This weekend just gone was Rosh Hashanah, Jewish New Year – it started at sunset on Friday. I guess that means I started it by tipsily cycling home from the pub where my newish boss had treated me and a colleague to drinkies following an unexpected, but pleasant, ‘it’s 5pm on a Friday and this bottle of wine has been in the fridge for ages!’ one in the office. I had a ‘credit crunch date’ at home, as the boy and I need all the spare dolla we can muster for paying the deposit on, and buying stuff to go in, our new flat next week. We had a nice meal and watched The Proposition – I’d seen it before, in the cinema with K, but he hadn’t, and it is still as bleak yet brilliant as I remembered. Then we sat and talked about stuff and I ended up crying about EDL and/or UAF until I felt very very sick, and not sleeping well at all, wakefully Thinking about Things until after 4am.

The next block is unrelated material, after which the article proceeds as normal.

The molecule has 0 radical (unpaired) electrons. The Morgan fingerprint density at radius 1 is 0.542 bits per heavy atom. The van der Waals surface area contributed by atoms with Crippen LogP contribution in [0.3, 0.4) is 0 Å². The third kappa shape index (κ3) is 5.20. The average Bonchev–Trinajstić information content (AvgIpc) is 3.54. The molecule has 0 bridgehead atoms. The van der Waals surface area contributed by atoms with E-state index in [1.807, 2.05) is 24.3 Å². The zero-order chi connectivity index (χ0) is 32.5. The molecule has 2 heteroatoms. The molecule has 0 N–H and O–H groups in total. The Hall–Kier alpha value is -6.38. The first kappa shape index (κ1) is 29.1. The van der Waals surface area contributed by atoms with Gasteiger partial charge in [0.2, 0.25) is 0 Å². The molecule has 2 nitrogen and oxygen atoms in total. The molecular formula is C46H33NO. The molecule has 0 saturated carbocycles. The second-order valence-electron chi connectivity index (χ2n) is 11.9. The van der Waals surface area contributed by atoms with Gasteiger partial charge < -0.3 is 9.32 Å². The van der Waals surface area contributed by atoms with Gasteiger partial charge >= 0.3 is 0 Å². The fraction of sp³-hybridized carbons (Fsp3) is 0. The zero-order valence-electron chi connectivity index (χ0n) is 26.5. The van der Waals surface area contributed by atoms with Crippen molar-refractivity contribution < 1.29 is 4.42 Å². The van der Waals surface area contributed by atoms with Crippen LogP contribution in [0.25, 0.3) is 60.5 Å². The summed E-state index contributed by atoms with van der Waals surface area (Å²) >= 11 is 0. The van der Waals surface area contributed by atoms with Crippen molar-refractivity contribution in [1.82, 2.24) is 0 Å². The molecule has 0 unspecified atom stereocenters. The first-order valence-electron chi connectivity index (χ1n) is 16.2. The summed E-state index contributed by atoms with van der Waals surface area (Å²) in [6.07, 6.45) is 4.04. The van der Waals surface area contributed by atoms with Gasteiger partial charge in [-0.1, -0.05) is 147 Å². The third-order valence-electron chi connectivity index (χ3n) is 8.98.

I got up on Saturday morning with puffy eyes, had some tea, and baked some really nice cinnamon biscuits. Then had some more tea, then went out on my bike to meet my good buddy P, who I hadn’t seen in four weeks, due to our busy lives. We met at the start of the canal, rode down the Union canal path (nice and flat, and mostly wide with just a couple of slightly scary bits where you’re supposed to get off and walk, but of course we don’t), over aqueducts and under viaducts, talking about stuff – what we’d both been doing over the month, his 30th birthday being in a few days, bikes – to where it meets the Water of Leith path somewhere around Wester Hailes and so we switched on to that (pretty good, scenic, but a lot more bumpy – rather him than me on that roady bike he has borrowed from his brother while the latter is in New Zealand. Leon can handle all the rocks, sticks and mud just fine) and took it all the way to Balerno, where it somewhat abruptly ends. It had been pretty grey and drizzly all day and a proper downpour commenced just as we stood there wondering what to do, so we went to the shop and bought some milk to have with our biscuits, then went a little way back along the path looking for shelter. I always find it sort of awesome how much cover the trees can offer from even this torrential rain – we quickly found a really nice dry spot with a big rock to sit on.